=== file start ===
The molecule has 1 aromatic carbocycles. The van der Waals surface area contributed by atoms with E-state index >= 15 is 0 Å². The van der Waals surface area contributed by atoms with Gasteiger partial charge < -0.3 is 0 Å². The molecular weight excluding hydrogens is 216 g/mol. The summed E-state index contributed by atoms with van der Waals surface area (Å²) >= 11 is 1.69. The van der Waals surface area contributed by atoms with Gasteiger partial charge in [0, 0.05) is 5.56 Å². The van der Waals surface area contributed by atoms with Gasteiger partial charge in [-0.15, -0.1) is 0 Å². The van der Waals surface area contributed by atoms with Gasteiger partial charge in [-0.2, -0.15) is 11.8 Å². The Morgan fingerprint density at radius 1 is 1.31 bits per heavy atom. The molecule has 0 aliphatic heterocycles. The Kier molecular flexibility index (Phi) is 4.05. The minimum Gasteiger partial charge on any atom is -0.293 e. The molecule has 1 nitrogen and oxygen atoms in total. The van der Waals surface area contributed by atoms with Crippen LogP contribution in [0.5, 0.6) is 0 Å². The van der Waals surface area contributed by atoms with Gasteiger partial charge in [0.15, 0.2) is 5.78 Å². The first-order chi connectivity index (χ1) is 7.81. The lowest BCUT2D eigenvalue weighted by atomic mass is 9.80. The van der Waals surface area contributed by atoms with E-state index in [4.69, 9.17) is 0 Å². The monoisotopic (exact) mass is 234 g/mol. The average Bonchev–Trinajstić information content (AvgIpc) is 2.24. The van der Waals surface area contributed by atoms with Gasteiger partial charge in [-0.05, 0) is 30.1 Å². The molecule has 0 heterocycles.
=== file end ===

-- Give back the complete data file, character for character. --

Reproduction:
The molecule has 1 aromatic carbocycles. The van der Waals surface area contributed by atoms with E-state index >= 15 is 0 Å². The van der Waals surface area contributed by atoms with Gasteiger partial charge < -0.3 is 0 Å². The molecular weight excluding hydrogens is 216 g/mol. The summed E-state index contributed by atoms with van der Waals surface area (Å²) >= 11 is 1.69. The van der Waals surface area contributed by atoms with Gasteiger partial charge in [0, 0.05) is 5.56 Å². The van der Waals surface area contributed by atoms with Gasteiger partial charge in [-0.15, -0.1) is 0 Å². The van der Waals surface area contributed by atoms with Gasteiger partial charge in [-0.2, -0.15) is 11.8 Å². The Morgan fingerprint density at radius 1 is 1.31 bits per heavy atom. The molecule has 0 aliphatic heterocycles. The Kier molecular flexibility index (Phi) is 4.05. The minimum Gasteiger partial charge on any atom is -0.293 e. The molecule has 1 nitrogen and oxygen atoms in total. The van der Waals surface area contributed by atoms with Crippen LogP contribution in [0.5, 0.6) is 0 Å². The van der Waals surface area contributed by atoms with Gasteiger partial charge in [0.15, 0.2) is 5.78 Å². The first-order chi connectivity index (χ1) is 7.81. The lowest BCUT2D eigenvalue weighted by atomic mass is 9.80. The van der Waals surface area contributed by atoms with E-state index in [4.69, 9.17) is 0 Å². The monoisotopic (exact) mass is 234 g/mol. The average Bonchev–Trinajstić information content (AvgIpc) is 2.24. The van der Waals surface area contributed by atoms with Gasteiger partial charge in [-0.05, 0) is 30.1 Å². The molecule has 0 heterocycles.